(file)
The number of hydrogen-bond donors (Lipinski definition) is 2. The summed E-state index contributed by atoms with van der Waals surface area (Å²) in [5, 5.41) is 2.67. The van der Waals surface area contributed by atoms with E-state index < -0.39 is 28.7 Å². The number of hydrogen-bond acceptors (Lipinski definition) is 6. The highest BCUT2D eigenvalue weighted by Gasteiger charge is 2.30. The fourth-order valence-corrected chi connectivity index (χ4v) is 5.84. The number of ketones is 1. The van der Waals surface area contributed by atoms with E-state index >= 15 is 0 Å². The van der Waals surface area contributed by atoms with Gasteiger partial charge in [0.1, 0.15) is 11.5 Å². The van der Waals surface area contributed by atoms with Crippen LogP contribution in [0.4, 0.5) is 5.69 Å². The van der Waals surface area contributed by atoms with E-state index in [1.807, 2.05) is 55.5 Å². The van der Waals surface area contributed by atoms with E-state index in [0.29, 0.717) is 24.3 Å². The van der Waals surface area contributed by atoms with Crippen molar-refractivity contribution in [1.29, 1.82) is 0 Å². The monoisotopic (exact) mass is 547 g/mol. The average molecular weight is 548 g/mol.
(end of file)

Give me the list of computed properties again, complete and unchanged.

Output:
The number of hydrogen-bond donors (Lipinski definition) is 2. The summed E-state index contributed by atoms with van der Waals surface area (Å²) in [5, 5.41) is 2.67. The van der Waals surface area contributed by atoms with E-state index < -0.39 is 28.7 Å². The number of hydrogen-bond acceptors (Lipinski definition) is 6. The highest BCUT2D eigenvalue weighted by Gasteiger charge is 2.30. The fourth-order valence-corrected chi connectivity index (χ4v) is 5.84. The number of ketones is 1. The van der Waals surface area contributed by atoms with E-state index >= 15 is 0 Å². The van der Waals surface area contributed by atoms with Gasteiger partial charge in [0.1, 0.15) is 11.5 Å². The van der Waals surface area contributed by atoms with Crippen LogP contribution in [0.4, 0.5) is 5.69 Å². The van der Waals surface area contributed by atoms with E-state index in [1.807, 2.05) is 55.5 Å². The van der Waals surface area contributed by atoms with E-state index in [0.29, 0.717) is 24.3 Å². The van der Waals surface area contributed by atoms with Crippen molar-refractivity contribution in [1.29, 1.82) is 0 Å². The monoisotopic (exact) mass is 547 g/mol. The average molecular weight is 548 g/mol.